26 November 2019
Landmark Conservancy Acquires Nearly 600 Acres Adjacent to Copper Falls State Park
Landmark Conservancy has purchased nearly 600 acres adjacent to Copper Falls State Park. This acquisition will conserve ecologically unique lands and provide protections to one of the top ten state parks and its 140,000 annual visitors.
We look forward to working with area partners to develop public access for non-motorized recreation on this newly acquired land, including hiking, hunting, fishing, trapping, snowshoeing, cross-country skiing and wildlife viewing. Last year the Wisconsin Department of Natural Resources released an extensive analysis on recreational needs in the state; over 80% of survey respondents indicated they felt more recreational opportunities were needed in the Great Northwest Region, with more trails and fishing opportunities ranking high among identified needs.
“Landmark was fortunate to have broad support from the community for protection of this property, including Ashland County, Town of Morse, Trout Unlimited’s state council and local Wild Rivers chapter, Northland College, trails and hunting clubs, and Cozy Valley residents,” said Erika Lang, Conservation Manager. The land trust secured state and federal funds to purchase the property, including grants from Wisconsin’s Knowles-Nelson Stewardship Program and the highly competitive U.S. Forest Service’s Community Forest Program.
Conservation of the land provides important protection for wildlife as well as water quality, and further protects the natural resources of Copper Falls State Park. As Landmark develops new recreational experiences, they will work closely with the State Park to complement their visitor experiences and are eager to expand fishing opportunities. It is anticipated that these efforts may increase tourism and provide economic benefits for the region.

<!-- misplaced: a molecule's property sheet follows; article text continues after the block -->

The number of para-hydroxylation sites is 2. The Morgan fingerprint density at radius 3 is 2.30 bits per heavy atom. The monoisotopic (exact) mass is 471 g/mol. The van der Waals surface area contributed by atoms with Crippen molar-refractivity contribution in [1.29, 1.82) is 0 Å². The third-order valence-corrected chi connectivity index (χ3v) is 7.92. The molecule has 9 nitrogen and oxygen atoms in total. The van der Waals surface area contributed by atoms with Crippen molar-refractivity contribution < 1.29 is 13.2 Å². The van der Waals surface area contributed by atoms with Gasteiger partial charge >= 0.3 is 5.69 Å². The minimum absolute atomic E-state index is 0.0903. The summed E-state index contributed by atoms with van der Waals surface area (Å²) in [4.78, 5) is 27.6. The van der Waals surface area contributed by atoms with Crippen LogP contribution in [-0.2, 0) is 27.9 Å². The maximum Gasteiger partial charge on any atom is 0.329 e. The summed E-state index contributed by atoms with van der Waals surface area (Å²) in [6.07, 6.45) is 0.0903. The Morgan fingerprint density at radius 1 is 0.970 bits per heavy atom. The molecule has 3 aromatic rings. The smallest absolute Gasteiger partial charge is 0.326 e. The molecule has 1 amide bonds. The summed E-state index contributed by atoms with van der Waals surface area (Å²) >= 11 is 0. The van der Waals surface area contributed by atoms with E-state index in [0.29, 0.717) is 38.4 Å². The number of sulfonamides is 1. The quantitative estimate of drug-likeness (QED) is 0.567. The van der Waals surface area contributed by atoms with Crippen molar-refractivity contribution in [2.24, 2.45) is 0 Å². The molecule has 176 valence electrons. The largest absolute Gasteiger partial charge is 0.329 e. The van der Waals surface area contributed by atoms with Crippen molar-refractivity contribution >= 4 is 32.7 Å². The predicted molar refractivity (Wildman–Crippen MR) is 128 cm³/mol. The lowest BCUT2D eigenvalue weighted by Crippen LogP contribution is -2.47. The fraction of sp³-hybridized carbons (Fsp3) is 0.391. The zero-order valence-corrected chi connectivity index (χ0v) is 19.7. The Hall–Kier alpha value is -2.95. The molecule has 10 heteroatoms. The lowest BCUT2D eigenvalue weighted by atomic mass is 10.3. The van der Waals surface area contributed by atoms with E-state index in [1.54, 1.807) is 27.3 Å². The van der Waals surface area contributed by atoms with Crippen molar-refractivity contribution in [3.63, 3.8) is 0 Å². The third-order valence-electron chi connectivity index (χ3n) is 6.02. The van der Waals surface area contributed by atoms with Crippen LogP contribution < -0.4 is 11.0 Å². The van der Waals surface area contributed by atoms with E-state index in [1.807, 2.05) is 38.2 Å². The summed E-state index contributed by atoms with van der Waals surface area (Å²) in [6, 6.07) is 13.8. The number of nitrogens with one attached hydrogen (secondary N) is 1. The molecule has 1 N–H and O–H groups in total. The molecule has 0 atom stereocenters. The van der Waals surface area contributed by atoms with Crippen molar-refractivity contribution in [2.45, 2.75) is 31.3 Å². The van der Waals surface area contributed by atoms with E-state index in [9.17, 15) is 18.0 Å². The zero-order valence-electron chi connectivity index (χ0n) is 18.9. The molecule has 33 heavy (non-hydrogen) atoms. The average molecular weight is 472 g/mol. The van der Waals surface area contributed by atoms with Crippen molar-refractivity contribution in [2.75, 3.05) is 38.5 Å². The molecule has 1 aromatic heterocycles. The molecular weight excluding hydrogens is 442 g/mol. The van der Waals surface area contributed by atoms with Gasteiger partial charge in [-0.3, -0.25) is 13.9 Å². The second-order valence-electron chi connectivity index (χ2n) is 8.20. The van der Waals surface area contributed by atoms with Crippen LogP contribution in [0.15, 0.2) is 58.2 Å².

“Environmentally, this project will help protect water quality in the Bad River watershed and Lake Superior,” said Lindsey Ketchel, executive director. “By completing this land purchase, we are protecting a biologically rich forest and riverine environments that provide critical year-round habitat for various plants and animals, including neo-tropical migratory birds. Keeping the property is its forested condition and managing it sustainably will provide multiple benefits including flood mitigation and increased resiliency of the landscape to changes in climate.”
Tom Fitz, Professor of Geology at Northland College and also a member of Landmark Conservancy’s Board of Directors, is excited about opportunities for both recreation and research within the Forest. “The interesting and varied landscape was created by the deposition of sand and gravel in among large blocks of ice as the last glacier melted about 13,000 years ago, followed by erosion by the Tyler Forks River and its tributaries,” said Dr. Fitz. “Hiking through the kettles, valleys and ridges in the landscape will make for some fun adventures. The landscape and forest will be excellent outdoor laboratories for geology, soils, and forest ecology research — some of which is already underway.”
Planning is underway for initial infrastructure including the construction of parking areas, trail work and signage. Landmark Conservancy welcomes participation and support from individuals, businesses and community groups — Make a gift today!